Eric Draitser
AFRICOM: A Neocolonial Occupation Force?
Sheldon Richman
War Over Ukraine?
Louis Proyect
Why World War II, Not the New Deal, Ended the Great Depression
Howard Lisnoff
Police Violence and Mass Policing in the U.S.
Mark Ashwill
A “Patriotic” Education Study Abroad Program in Viet Nam: God Bless America, Right or Wrong!
Laura Flanders
HUD Official to Move into Public Housing?
Nino Pagliccia
Resistance is Not Terrorism
Matthew Johnson
See No Evil, See No Good: The Truth Is Not Black and White
Maria Paez Victor
How Reuters Slandered Venezuela’s Social Benefits Card
December 10, 2018
Jacques R. Pauwels
Foreign Interventions in Revolutionary Russia
Richard Klin
The Disasters of War
Katie Fite
Rebranding Bundy
Gary Olson
A Few Thoughts on Politics and Personal Identity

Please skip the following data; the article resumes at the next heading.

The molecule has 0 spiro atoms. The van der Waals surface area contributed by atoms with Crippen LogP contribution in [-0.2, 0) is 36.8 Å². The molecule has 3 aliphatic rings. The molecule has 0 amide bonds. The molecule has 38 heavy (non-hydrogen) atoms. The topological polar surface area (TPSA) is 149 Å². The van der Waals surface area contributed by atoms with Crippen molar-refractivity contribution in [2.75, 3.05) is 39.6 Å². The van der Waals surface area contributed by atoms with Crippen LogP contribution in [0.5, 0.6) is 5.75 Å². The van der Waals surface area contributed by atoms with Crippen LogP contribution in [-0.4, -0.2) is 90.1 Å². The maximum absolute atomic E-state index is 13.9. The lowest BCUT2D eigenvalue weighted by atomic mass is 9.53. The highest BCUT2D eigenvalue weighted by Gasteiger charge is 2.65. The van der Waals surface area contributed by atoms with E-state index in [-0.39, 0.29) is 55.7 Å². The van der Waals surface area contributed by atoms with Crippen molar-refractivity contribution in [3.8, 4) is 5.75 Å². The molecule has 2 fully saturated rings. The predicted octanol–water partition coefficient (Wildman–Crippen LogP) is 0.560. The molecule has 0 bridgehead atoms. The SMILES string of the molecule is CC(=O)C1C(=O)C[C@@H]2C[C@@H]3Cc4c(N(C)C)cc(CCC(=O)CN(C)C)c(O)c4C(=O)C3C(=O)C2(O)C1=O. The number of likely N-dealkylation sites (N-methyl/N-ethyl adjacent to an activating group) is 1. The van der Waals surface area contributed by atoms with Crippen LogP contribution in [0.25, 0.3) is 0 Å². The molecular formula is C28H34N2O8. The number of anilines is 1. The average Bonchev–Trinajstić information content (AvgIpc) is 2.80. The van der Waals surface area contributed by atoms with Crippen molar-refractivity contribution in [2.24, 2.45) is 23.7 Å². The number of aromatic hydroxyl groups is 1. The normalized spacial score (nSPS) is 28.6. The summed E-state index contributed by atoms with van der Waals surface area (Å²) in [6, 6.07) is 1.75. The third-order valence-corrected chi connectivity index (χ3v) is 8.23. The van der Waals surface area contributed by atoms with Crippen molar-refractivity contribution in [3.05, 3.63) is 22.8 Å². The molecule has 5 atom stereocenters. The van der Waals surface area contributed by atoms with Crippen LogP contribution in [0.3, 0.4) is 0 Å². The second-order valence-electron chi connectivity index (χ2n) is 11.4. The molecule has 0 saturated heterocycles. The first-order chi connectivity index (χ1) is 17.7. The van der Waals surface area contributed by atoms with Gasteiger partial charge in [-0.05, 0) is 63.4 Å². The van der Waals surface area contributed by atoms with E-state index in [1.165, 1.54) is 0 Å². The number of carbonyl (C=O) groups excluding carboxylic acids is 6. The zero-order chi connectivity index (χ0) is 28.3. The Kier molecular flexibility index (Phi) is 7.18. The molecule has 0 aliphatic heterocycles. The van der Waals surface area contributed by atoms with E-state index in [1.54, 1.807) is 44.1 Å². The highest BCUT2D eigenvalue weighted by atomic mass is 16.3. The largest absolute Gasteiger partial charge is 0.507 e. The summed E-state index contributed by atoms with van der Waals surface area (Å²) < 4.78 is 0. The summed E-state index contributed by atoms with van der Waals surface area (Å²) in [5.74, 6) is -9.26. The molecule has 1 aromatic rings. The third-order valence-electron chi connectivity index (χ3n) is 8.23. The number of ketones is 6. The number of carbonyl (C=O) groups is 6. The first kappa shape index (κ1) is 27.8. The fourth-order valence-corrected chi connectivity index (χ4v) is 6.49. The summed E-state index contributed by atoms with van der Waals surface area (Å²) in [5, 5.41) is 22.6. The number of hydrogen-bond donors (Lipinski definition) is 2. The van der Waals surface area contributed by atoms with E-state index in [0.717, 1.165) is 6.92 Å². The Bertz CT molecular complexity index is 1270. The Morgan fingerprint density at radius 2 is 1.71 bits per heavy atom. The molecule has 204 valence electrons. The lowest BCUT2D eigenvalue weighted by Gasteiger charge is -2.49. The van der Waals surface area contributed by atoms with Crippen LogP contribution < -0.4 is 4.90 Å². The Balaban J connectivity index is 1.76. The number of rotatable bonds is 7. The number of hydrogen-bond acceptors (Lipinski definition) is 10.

Patrick Cockburn
Brexit Britain’s Crisis of Self-Confidence Will Only End in Tears and Rising Nationalism
Andrew Moss
Undocumented Citizen
Dean Baker
Trump and China: Going With Patent Holders Against Workers
Lawrence Wittner
Reviving the Nuclear Disarmament Movement: a Practical Proposal
Dan Siegel
Thoughts on the 2018 Elections and Beyond
Thomas Knapp
Election 2020: I Can Smell the Dumpster Fires Already
Weekend Edition
December 07, 2018
Friday - Sunday
Steve Hendricks
What If We Just Buy Off Big Fossil Fuel? A Novel Plan to Mitigate the Climate Calamity
Jeffrey St. Clair
Cancer as Weapon: Poppy Bush’s Radioactive War on Iraq
Paul Street
The McCain and Bush Death Tours: Establishment Rituals in How to be a Proper Ruler
Jason Hirthler
Laws of the Jungle: The Free Market and the Continuity of Change
FacebookTwitterGoogle+RedditEmail